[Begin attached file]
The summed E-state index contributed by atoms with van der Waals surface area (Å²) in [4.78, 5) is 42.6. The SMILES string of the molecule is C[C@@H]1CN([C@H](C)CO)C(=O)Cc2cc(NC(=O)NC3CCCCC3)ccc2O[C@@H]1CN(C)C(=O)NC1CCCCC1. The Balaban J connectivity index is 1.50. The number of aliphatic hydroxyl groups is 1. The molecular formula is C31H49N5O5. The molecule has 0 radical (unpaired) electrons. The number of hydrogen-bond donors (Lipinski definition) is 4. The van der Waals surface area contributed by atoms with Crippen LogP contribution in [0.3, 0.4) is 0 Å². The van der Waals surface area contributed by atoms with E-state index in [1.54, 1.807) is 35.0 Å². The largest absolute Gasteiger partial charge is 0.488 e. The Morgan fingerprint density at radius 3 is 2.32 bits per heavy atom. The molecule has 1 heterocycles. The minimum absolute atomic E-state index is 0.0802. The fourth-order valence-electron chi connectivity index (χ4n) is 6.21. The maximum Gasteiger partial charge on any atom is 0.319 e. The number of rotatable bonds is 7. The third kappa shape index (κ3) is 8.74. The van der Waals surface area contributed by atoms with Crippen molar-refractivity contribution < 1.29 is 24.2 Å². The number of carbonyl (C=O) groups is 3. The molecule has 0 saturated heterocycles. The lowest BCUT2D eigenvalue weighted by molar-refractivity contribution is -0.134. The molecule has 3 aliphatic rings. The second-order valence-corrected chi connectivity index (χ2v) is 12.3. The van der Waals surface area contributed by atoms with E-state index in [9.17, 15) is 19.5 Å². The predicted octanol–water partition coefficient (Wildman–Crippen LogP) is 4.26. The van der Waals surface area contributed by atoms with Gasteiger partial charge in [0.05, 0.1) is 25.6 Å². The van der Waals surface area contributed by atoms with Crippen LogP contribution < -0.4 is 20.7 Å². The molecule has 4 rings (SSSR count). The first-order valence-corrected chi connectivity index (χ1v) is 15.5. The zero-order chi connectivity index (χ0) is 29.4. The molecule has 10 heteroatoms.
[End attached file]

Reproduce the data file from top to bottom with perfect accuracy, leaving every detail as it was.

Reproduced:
The summed E-state index contributed by atoms with van der Waals surface area (Å²) in [4.78, 5) is 42.6. The SMILES string of the molecule is C[C@@H]1CN([C@H](C)CO)C(=O)Cc2cc(NC(=O)NC3CCCCC3)ccc2O[C@@H]1CN(C)C(=O)NC1CCCCC1. The Balaban J connectivity index is 1.50. The number of aliphatic hydroxyl groups is 1. The molecular formula is C31H49N5O5. The molecule has 0 radical (unpaired) electrons. The number of hydrogen-bond donors (Lipinski definition) is 4. The van der Waals surface area contributed by atoms with Crippen LogP contribution in [0.3, 0.4) is 0 Å². The van der Waals surface area contributed by atoms with E-state index in [1.54, 1.807) is 35.0 Å². The largest absolute Gasteiger partial charge is 0.488 e. The Morgan fingerprint density at radius 3 is 2.32 bits per heavy atom. The molecule has 1 heterocycles. The minimum absolute atomic E-state index is 0.0802. The fourth-order valence-electron chi connectivity index (χ4n) is 6.21. The maximum Gasteiger partial charge on any atom is 0.319 e. The number of rotatable bonds is 7. The third kappa shape index (κ3) is 8.74. The van der Waals surface area contributed by atoms with Crippen molar-refractivity contribution < 1.29 is 24.2 Å². The number of carbonyl (C=O) groups is 3. The molecule has 0 saturated heterocycles. The lowest BCUT2D eigenvalue weighted by molar-refractivity contribution is -0.134. The molecule has 3 aliphatic rings. The second-order valence-corrected chi connectivity index (χ2v) is 12.3. The van der Waals surface area contributed by atoms with E-state index in [9.17, 15) is 19.5 Å². The predicted octanol–water partition coefficient (Wildman–Crippen LogP) is 4.26. The van der Waals surface area contributed by atoms with Gasteiger partial charge in [0.05, 0.1) is 25.6 Å². The van der Waals surface area contributed by atoms with Crippen LogP contribution < -0.4 is 20.7 Å². The molecule has 4 rings (SSSR count). The first-order valence-corrected chi connectivity index (χ1v) is 15.5. The zero-order chi connectivity index (χ0) is 29.4. The molecule has 10 heteroatoms.